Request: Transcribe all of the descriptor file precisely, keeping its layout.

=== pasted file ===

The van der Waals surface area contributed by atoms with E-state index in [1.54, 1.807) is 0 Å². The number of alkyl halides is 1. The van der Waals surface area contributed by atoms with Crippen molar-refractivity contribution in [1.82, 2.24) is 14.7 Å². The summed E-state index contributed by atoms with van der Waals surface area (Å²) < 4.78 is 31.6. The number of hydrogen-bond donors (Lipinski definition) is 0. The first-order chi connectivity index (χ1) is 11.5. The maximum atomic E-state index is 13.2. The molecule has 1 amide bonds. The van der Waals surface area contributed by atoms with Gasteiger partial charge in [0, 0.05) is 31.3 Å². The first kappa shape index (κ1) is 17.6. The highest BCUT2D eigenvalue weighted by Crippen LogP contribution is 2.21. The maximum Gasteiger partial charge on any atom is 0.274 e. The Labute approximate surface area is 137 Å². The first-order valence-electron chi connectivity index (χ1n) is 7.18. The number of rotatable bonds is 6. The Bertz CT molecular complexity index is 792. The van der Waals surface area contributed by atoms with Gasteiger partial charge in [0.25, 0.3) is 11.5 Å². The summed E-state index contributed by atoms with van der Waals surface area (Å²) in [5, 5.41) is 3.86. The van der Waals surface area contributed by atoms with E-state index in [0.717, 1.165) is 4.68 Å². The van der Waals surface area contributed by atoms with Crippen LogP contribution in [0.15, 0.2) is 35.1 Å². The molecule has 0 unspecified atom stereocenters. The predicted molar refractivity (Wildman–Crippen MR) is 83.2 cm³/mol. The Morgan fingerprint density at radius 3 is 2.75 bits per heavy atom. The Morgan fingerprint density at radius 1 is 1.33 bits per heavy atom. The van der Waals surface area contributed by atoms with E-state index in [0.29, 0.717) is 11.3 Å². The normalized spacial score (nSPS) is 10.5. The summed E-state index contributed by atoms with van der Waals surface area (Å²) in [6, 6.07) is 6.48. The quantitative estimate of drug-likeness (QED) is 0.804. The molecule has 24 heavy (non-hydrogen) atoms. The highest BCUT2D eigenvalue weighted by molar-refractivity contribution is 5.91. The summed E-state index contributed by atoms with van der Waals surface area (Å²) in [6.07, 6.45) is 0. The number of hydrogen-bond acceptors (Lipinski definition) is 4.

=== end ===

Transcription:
The van der Waals surface area contributed by atoms with E-state index in [1.54, 1.807) is 0 Å². The number of alkyl halides is 1. The van der Waals surface area contributed by atoms with Crippen molar-refractivity contribution in [1.82, 2.24) is 14.7 Å². The summed E-state index contributed by atoms with van der Waals surface area (Å²) < 4.78 is 31.6. The number of hydrogen-bond donors (Lipinski definition) is 0. The first-order chi connectivity index (χ1) is 11.5. The maximum atomic E-state index is 13.2. The molecule has 1 amide bonds. The van der Waals surface area contributed by atoms with Gasteiger partial charge in [0, 0.05) is 31.3 Å². The first kappa shape index (κ1) is 17.6. The highest BCUT2D eigenvalue weighted by Crippen LogP contribution is 2.21. The maximum Gasteiger partial charge on any atom is 0.274 e. The Labute approximate surface area is 137 Å². The first-order valence-electron chi connectivity index (χ1n) is 7.18. The number of rotatable bonds is 6. The Bertz CT molecular complexity index is 792. The van der Waals surface area contributed by atoms with Gasteiger partial charge in [0.25, 0.3) is 11.5 Å². The summed E-state index contributed by atoms with van der Waals surface area (Å²) in [5, 5.41) is 3.86. The van der Waals surface area contributed by atoms with E-state index in [0.717, 1.165) is 4.68 Å². The van der Waals surface area contributed by atoms with Crippen LogP contribution in [0.15, 0.2) is 35.1 Å². The molecule has 0 unspecified atom stereocenters. The predicted molar refractivity (Wildman–Crippen MR) is 83.2 cm³/mol. The Morgan fingerprint density at radius 3 is 2.75 bits per heavy atom. The Morgan fingerprint density at radius 1 is 1.33 bits per heavy atom. The van der Waals surface area contributed by atoms with E-state index in [0.29, 0.717) is 11.3 Å². The normalized spacial score (nSPS) is 10.5. The summed E-state index contributed by atoms with van der Waals surface area (Å²) in [6, 6.07) is 6.48. The quantitative estimate of drug-likeness (QED) is 0.804. The molecule has 24 heavy (non-hydrogen) atoms. The highest BCUT2D eigenvalue weighted by molar-refractivity contribution is 5.91. The summed E-state index contributed by atoms with van der Waals surface area (Å²) in [6.07, 6.45) is 0. The number of hydrogen-bond acceptors (Lipinski definition) is 4.